Monthly Archive for January, 2012

Avoid Work Accident Claims

For all employers looking to meet the health and safety requirements laid out by the government, the first thing they should do is carry out an assessment of the health and safety risks in their organization. The findings of this assessment should demonstrate those areas which need to be improved, in order to ensure that the safety of workers and the public is not put at risk. If attention isn’t paid to any issues that may have arisen then you may find yourself paying out for work accident claims in the case of an accident involving an employee. These are some basic safety measures for the workplace which should be carried out by businesses where relevant.

Floors and passageways
It is important to ensure that areas for walking and maneuvering vehicles are kept tidy and clear of obstructions. Areas in question include doorways, stairs, gateways, ramps and loading bays. There also needs to be a sufficient number of these, with the right amount of height and width, to ensure that both vehicles and people have ease of movement. Furthermore, for safety reasons it is best if the areas for people and vehicles are kept separate.

Transparent doors, walls or windows
Any surfaces for doors, windows, walls, partitions or gates which are made of transparent material should also, where there is a risk to health and safety, be made of safe material. Furthermore, if it is in an area where people may accidentally come into contact with it, there should be writing on the surface to make its presence apparent. Windows should also be designed so that they are able to be opened and cleaned without risk to the safety of those performing these tasks.

Dangerous chemicals and/or liquids
While obviously this does not apply to a great many workplaces, if a business involves dealing with dangerous chemicals or liquids these must be stored safely and employees provided with the appropriate safety clothing and equipment. Areas where such liquids or chemicals are stored need to be securely sealed off and clearly labelled, while the routes to and from these areas should also be fenced in a secure manner.

Guest post provided by The Accidents At Work Site.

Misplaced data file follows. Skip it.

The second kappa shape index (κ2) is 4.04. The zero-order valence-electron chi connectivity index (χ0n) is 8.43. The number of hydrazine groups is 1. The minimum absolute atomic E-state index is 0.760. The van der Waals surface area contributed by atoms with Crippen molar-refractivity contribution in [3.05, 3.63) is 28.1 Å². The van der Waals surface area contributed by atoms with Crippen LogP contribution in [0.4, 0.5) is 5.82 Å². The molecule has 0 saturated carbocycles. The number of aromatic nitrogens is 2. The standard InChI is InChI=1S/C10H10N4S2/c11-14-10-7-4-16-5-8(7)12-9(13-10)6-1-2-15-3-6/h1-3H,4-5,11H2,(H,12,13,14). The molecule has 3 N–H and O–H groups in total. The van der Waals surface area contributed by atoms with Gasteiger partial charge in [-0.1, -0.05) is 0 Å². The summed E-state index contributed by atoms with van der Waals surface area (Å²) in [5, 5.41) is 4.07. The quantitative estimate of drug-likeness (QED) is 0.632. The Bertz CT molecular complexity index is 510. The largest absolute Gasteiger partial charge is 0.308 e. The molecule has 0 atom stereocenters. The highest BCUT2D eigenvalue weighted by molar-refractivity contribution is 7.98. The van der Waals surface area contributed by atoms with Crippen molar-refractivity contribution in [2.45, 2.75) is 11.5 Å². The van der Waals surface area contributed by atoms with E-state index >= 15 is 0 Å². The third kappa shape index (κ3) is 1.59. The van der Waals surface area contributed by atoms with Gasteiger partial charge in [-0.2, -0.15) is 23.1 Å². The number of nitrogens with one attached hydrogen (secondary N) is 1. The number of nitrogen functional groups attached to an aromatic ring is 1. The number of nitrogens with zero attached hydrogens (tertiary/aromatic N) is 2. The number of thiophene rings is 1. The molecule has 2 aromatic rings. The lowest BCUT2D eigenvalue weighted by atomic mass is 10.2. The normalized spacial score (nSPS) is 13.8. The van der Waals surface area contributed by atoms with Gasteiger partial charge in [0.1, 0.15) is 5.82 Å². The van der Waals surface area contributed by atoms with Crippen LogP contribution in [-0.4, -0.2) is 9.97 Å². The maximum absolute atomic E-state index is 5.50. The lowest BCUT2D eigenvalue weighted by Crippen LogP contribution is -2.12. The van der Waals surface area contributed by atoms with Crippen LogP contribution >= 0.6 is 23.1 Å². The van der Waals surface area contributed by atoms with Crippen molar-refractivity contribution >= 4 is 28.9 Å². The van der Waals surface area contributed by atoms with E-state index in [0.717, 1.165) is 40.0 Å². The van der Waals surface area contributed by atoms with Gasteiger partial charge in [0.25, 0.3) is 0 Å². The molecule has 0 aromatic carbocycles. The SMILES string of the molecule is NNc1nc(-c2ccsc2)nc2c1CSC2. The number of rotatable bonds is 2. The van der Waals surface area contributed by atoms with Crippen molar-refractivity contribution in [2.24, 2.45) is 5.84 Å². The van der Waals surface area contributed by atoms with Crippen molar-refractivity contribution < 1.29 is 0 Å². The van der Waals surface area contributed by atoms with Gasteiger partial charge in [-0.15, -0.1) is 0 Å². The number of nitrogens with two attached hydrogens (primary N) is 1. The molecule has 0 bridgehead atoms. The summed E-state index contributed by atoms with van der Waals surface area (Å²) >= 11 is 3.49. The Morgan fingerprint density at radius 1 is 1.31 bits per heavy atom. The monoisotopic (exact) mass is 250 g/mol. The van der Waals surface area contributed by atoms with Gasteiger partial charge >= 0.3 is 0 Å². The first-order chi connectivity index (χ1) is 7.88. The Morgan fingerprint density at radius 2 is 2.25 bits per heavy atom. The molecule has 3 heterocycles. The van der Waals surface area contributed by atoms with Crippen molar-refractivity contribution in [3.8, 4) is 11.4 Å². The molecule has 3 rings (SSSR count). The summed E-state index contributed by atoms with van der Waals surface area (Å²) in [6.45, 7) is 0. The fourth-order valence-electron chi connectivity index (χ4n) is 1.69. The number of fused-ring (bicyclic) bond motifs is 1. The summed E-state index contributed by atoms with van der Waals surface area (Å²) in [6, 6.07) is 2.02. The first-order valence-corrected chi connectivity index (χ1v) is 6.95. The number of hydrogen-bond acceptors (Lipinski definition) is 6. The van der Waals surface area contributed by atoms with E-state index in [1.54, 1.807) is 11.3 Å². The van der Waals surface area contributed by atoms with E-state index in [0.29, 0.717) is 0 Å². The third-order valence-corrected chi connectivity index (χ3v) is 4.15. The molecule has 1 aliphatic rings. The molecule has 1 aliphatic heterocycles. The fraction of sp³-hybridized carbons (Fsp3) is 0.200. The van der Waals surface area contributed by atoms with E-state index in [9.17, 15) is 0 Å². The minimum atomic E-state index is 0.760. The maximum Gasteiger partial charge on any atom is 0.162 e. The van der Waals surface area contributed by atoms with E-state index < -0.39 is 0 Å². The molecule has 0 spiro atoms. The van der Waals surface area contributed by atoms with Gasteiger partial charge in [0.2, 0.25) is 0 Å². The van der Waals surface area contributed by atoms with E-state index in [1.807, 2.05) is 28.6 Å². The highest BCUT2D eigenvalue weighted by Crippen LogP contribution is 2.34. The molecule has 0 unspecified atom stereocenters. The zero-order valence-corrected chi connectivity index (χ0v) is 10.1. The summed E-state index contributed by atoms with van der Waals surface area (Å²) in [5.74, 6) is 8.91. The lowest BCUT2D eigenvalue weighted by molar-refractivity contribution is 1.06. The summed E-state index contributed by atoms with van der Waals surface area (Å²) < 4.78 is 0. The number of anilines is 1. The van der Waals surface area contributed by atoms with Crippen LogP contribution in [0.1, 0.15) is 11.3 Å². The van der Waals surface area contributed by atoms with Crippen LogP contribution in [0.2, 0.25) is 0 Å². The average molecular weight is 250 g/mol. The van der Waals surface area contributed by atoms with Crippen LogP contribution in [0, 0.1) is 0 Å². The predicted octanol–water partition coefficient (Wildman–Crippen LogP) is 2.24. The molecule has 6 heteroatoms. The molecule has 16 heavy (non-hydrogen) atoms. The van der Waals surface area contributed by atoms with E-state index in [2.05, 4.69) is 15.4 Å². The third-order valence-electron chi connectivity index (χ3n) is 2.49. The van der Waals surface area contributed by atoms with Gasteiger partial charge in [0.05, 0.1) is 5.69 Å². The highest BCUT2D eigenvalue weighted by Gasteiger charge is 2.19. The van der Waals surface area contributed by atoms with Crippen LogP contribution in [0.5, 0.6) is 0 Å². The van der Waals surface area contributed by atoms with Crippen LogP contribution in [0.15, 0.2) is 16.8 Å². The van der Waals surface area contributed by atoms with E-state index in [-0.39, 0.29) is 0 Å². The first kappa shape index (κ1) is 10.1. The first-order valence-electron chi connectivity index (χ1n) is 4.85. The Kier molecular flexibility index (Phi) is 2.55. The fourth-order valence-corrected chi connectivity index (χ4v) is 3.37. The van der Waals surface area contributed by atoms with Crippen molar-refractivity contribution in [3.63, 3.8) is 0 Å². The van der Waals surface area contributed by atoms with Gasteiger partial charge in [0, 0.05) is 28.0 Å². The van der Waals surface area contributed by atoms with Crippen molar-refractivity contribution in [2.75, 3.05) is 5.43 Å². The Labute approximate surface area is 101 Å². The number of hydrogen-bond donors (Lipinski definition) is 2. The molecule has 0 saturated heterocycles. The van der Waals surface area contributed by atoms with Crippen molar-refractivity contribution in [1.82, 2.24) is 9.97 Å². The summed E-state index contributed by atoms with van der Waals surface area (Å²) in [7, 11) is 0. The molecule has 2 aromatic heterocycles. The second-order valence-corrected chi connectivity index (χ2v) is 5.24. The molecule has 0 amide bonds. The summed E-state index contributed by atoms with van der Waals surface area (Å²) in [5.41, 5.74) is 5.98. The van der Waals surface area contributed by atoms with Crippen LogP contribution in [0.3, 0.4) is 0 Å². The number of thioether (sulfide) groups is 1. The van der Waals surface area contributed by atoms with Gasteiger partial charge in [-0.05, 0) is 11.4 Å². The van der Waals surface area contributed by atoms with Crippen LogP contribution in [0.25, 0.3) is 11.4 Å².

How To Manage Workplace Conflict

We’ve all had a boss that pushed our buttons or a coworker or two that made us go bananas, but except in dire situations most of us refrain from letting our workplace conflicts escalate into full blown crises. Which is a good thing, because when people expose too many of their emotions at work, especially those involving anger and frustration, they may need some serious reputation management in order to repair the damage. So it’s good to be able brush petty problems off your shoulders. Except sometimes in burying our opinions and issues we just let them grow in strength, and in the process we risk a major blowout. There are ways to deal with conflict that can address the core problems while deflating tension:

Don’t make it personal. No matter what the issue, as soon as you begin making personalized accusations—such as “you’re a slob” or “it’s your fault”– the situation will be hard to repair. The best way to approach a problem is to view it as a mysterious anomaly that you’re trying to get to the root of by enlisting the help of others.

Identify with the problem. If the copier keeps getting broken because the guy in the next cubicle bangs it with his fist, your best bet at resolving the issue is to approach him rationally. Instead of saying, “stop smashing the copier with your hand, you fool!” you’re better off saying, “I’ve noticed that when the copier lags for a moment you hit it. I hate that thing too, trust me, but check out this blog I read about how things don’t work as well when they’re damaged.” Obviously, you’d probably want to scale back the sarcasm at the tail end, but you get the point.

Smile, listen, and be concise. A smile goes a long way toward breaking tension. Without it, a colleague is more likely to feel attacked. Also, after you’ve spoken listen to what they say in response. If a person feels like they’re on the wrong side of an endless, accusatory monologue, they’ll likely get angry. Wouldn’t you? Keep the grievance short, concise, and to the point. And don’t lump in other things that have been bothering you. This isn’t therapy.

There are few things more aggravating and time-wasting than workplace conflict. Sometimes it’s inevitable, but usually if you adhere to basic social skills you can sooth an issue before it becomes a major point of office ire. This is a good management skill and if your clueless boss lacks it, perhaps you’ll end up replacing him anyway. Just a thought.